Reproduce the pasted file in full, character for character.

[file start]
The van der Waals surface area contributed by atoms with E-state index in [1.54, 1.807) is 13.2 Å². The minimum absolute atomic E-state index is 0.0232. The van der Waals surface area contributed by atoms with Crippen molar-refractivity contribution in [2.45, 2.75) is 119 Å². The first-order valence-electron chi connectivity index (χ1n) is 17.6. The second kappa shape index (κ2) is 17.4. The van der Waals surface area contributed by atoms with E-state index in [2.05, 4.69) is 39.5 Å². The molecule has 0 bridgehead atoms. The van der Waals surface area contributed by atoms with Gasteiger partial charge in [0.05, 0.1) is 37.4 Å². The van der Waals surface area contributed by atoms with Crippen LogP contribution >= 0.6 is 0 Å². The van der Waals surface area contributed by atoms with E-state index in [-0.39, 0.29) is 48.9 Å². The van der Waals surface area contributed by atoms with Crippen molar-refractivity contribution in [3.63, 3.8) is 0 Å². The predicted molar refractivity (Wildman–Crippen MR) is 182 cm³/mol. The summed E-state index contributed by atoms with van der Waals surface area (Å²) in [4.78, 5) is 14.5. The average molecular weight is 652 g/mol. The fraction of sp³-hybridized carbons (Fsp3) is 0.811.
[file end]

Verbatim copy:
The van der Waals surface area contributed by atoms with E-state index in [1.54, 1.807) is 13.2 Å². The minimum absolute atomic E-state index is 0.0232. The van der Waals surface area contributed by atoms with Crippen molar-refractivity contribution in [2.45, 2.75) is 119 Å². The first-order valence-electron chi connectivity index (χ1n) is 17.6. The second kappa shape index (κ2) is 17.4. The van der Waals surface area contributed by atoms with E-state index in [2.05, 4.69) is 39.5 Å². The molecule has 0 bridgehead atoms. The van der Waals surface area contributed by atoms with Gasteiger partial charge in [0.05, 0.1) is 37.4 Å². The van der Waals surface area contributed by atoms with Crippen LogP contribution >= 0.6 is 0 Å². The van der Waals surface area contributed by atoms with E-state index in [-0.39, 0.29) is 48.9 Å². The van der Waals surface area contributed by atoms with Crippen molar-refractivity contribution in [3.63, 3.8) is 0 Å². The predicted molar refractivity (Wildman–Crippen MR) is 182 cm³/mol. The summed E-state index contributed by atoms with van der Waals surface area (Å²) in [4.78, 5) is 14.5. The average molecular weight is 652 g/mol. The fraction of sp³-hybridized carbons (Fsp3) is 0.811.